Urban Insight

Urban Move

Citizens of Europe need to move around – to be mobile – to live their daily lives. Going to work, shopping for groceries, working out at the gym, supplying goods and products, removing waste products – all of this requires moving from point A to point B. Countless movements are done every day, putting pressure on cities, citizens and the environment and influencing the way we structure urban areas. Urban Insight 2018 illuminates various aspects of mobility and accessibility to enhance our understanding of different social and physical structures. We explore how citizens view and use urban areas and how local circumstances can be improved to create more liveable, sustainable and mobile cities and communities.

For motorised transport in Europe, motor traffic accounts for an average of 80% of passenger-kilometres travelled. The remaining 20% is travelled by public transport. The largest share of public transport passenger-kilometres in Europe is carried out by buses.
Approximately 212,000 electric cars were sold in Europe in 2016. Norway was the country with the most sales (with chargeable cars representing around 35% of new car sales), followed by the UK and France.
Copenhagen residents own 5.6 more bicycles than cars. In 2016 there were 675,000 bicycles in the city, as compared with 120,000 cars.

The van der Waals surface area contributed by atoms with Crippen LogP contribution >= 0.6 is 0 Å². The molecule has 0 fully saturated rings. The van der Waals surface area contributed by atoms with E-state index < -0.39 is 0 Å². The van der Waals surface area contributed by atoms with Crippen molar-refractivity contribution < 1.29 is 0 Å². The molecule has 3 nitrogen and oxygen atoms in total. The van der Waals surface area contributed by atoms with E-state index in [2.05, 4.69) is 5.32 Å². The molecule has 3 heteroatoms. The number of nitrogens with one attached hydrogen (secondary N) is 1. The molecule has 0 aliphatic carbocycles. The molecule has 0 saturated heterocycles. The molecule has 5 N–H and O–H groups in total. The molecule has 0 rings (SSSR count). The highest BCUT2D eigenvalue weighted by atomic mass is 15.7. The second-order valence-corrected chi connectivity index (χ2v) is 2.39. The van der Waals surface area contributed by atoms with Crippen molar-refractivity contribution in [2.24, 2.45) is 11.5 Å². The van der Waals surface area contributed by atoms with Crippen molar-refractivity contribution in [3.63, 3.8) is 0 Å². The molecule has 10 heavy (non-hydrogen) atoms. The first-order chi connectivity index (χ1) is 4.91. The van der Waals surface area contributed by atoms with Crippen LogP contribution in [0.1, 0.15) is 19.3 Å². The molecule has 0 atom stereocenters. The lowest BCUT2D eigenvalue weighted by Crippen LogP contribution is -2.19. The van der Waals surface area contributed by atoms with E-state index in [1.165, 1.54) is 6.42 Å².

In 2001, 40% of Parisians did not own a car. In 2015 the corresponding figure was 60%.
People in Stockholm walk an average of 1 km per day. The corresponding distance in Brussels is 2.2 km.
The five most cycle-friendly cities in the world are located in Europe: Copenhagen (DK), Utrecht (NL), Amsterdam (NL), Strasbourg (FR) and Malmö (SE).
For motorised transport in Europe, motor traffic accounts for an average of 80% of passenger-kilometres travelled. The remaining 20% is travelled by public transport. The largest share of public transport passenger-kilometres in Europe is carried out by buses.
Approximately 212,000 electric cars were sold in Europe in 2016. Norway was the country with the most sales (with chargeable cars representing around 35% of new car sales), followed by the UK and France.

Urban Mobility on a Human Scale - Promoting and Facilitating Active Travel in Cities

The potential of bicycle and pedestrian travel in cities has been underestimated in past decades, resulting in deterioration of facilities and infrastructure. We are now seeing a revival of these active modes of transportation as more people recognise the health and environmental benefits. The report "Urban Mobility on a Human Scale – Promoting and Facilitating Active Travel in Cities" discusses ways in which walking and cycling can be further promoted and facilitated in our cities.

Contact

Lars Torstensson
Chief Communication Officer Sweco Grouplars.torstensson@sweco.se+46 702734879
Clare Day
Project Manager Sweco UKclare.day@sweco.co.uk
Bartosz Dowojna
Project Manager Sweco Polandbartosz.dowojna@sweco.pl+48 532859220
Stephan Landau
Project Manager Sweco Germanystephan.landau@sweco-gmbh.de+49 4212032764
Fieke van Leest
Project Manager Sweco NetherlandsFieke.vanleest@sweco.nl+31 651255764
Mikael af Ekenstam
Project Manager Sweco Norwaymikael.af.ekenstam@sweco.no+47 90630082
Saara Surla
Project Manager Sweco Finlandsaara.suurla@sweco.fi+358 40 7417677
Camilla Jo Luiting
Project Manager Sweco Denmarkcamillajo.luiting@sweco.dk
Guy Bourdet
Project Manager Sweco Belgiumguy.bourdet@swecobelgium.be